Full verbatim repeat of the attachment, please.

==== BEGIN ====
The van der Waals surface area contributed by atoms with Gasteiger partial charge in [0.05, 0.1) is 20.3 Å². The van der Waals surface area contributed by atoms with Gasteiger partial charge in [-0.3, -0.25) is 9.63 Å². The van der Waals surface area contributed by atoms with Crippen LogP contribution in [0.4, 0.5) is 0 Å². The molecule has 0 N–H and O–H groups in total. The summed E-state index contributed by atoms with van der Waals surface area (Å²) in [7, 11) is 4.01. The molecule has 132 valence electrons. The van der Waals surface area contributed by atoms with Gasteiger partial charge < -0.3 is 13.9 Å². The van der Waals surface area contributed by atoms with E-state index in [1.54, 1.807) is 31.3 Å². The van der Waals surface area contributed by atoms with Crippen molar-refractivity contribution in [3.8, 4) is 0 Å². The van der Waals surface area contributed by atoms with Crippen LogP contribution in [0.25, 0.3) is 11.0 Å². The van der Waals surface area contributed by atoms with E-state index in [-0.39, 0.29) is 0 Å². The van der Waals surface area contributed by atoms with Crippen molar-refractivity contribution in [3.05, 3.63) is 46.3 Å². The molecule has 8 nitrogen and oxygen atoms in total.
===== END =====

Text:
The van der Waals surface area contributed by atoms with Gasteiger partial charge in [0.05, 0.1) is 20.3 Å². The van der Waals surface area contributed by atoms with Gasteiger partial charge in [-0.3, -0.25) is 9.63 Å². The van der Waals surface area contributed by atoms with Crippen LogP contribution in [0.4, 0.5) is 0 Å². The molecule has 0 N–H and O–H groups in total. The summed E-state index contributed by atoms with van der Waals surface area (Å²) in [7, 11) is 4.01. The molecule has 132 valence electrons. The van der Waals surface area contributed by atoms with Gasteiger partial charge < -0.3 is 13.9 Å². The van der Waals surface area contributed by atoms with E-state index in [1.54, 1.807) is 31.3 Å². The van der Waals surface area contributed by atoms with Crippen molar-refractivity contribution in [3.8, 4) is 0 Å². The van der Waals surface area contributed by atoms with Crippen LogP contribution in [0.25, 0.3) is 11.0 Å². The van der Waals surface area contributed by atoms with E-state index in [-0.39, 0.29) is 0 Å². The van der Waals surface area contributed by atoms with Crippen molar-refractivity contribution in [3.05, 3.63) is 46.3 Å². The molecule has 8 nitrogen and oxygen atoms in total.